A ‘Period Dignity Officer’ Seemed Like a Good Idea. Until a Man Was Named.
The man who introduced himself to the women in the office as “Period Dignity Officer” was quickly identified. He was a short, pudgy man with a bald cap, and he had an accent somewhere between North Carolina and New England. There were questions and rumors about his background, but they were quickly silenced by a round of questions by his superiors, followed by a series of meetings and phone calls with superiors, who reassured him that he was being a good example. Then the period-dignity-officer became the subject of a massive manhunt.
The story of the so-called “period-dignity-officer” goes back to the creation of the Office of Periodic Health and Periodic Sexual Violence, better known as the Health Department, of the New York City Department of Health. The Health Department, which did its work with much help from feminist activists, was created in response to the sex-work industry. There are some who argue that the Health Department should have been created under the auspices New York City’s Women’s City, but no matter: after the launch of the Health Department, the Department of Health was able to establish a unit headed by the then-secretary of Health, Suzanne A. Bittner. The Health Department, which by then had a staff of ten, would later grow to one hundred and five full-time employees. Among its efforts was a campaign to recruit and train other women who could work alongside men in the field of sexual and reproductive health, and, in 1971, it began taking a hands-on approach to providing the services that New York City needs to address the issue of its growing population of homeless and vulnerable children.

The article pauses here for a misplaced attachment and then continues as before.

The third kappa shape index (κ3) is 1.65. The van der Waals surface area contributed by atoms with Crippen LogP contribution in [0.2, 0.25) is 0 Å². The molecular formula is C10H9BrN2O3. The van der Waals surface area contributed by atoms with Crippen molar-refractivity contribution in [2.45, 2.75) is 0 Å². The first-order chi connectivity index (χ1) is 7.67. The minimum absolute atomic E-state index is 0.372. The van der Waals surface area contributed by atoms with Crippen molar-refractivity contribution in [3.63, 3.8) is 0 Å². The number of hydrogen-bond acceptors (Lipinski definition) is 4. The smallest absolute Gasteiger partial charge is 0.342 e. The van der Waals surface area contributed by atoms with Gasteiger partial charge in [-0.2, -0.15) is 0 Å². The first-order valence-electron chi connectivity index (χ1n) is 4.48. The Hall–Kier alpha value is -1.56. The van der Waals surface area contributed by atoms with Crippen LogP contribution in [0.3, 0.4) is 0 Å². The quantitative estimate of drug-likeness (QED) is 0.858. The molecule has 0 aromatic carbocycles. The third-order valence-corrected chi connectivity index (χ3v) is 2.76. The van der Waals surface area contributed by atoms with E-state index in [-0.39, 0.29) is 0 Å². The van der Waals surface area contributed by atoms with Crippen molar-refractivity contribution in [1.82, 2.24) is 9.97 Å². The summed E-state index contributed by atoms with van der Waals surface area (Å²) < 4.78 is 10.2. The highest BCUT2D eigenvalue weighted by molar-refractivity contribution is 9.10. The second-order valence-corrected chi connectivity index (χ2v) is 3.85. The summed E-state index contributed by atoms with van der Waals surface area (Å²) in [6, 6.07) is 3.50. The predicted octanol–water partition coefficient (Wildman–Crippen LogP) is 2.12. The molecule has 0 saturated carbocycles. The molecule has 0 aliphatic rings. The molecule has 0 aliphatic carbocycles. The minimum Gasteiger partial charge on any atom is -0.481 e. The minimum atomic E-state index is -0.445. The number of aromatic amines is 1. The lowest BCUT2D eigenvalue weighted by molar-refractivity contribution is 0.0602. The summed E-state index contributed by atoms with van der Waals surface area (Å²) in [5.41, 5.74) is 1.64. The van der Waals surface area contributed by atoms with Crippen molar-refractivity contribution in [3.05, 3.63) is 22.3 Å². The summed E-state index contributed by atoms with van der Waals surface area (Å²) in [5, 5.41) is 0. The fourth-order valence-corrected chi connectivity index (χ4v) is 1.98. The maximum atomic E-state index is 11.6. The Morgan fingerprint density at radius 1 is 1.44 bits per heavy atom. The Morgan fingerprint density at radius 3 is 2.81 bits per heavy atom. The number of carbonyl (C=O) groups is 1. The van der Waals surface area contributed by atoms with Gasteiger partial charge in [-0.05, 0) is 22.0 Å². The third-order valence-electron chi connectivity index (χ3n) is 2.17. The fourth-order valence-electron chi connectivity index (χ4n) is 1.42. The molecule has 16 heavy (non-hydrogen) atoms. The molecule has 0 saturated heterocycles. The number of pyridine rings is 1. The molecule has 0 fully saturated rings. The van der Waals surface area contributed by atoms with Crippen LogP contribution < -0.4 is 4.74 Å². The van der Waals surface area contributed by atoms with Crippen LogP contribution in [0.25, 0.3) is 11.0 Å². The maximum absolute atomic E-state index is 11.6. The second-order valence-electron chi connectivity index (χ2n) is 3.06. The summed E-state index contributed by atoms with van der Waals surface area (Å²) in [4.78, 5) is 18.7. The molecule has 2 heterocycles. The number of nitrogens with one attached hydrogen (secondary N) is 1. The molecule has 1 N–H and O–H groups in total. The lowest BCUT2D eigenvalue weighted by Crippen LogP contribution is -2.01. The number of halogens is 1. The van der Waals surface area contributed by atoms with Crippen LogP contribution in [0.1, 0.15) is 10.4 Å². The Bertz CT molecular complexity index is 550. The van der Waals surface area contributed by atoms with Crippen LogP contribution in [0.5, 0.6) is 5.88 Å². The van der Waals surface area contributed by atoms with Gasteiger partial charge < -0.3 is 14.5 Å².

The office, in other words, was created because of the work the Department of Health did and the need to expand its work to address the growing problem of the homeless and vulnerable: New York City is having a housing boom, not a housing bust.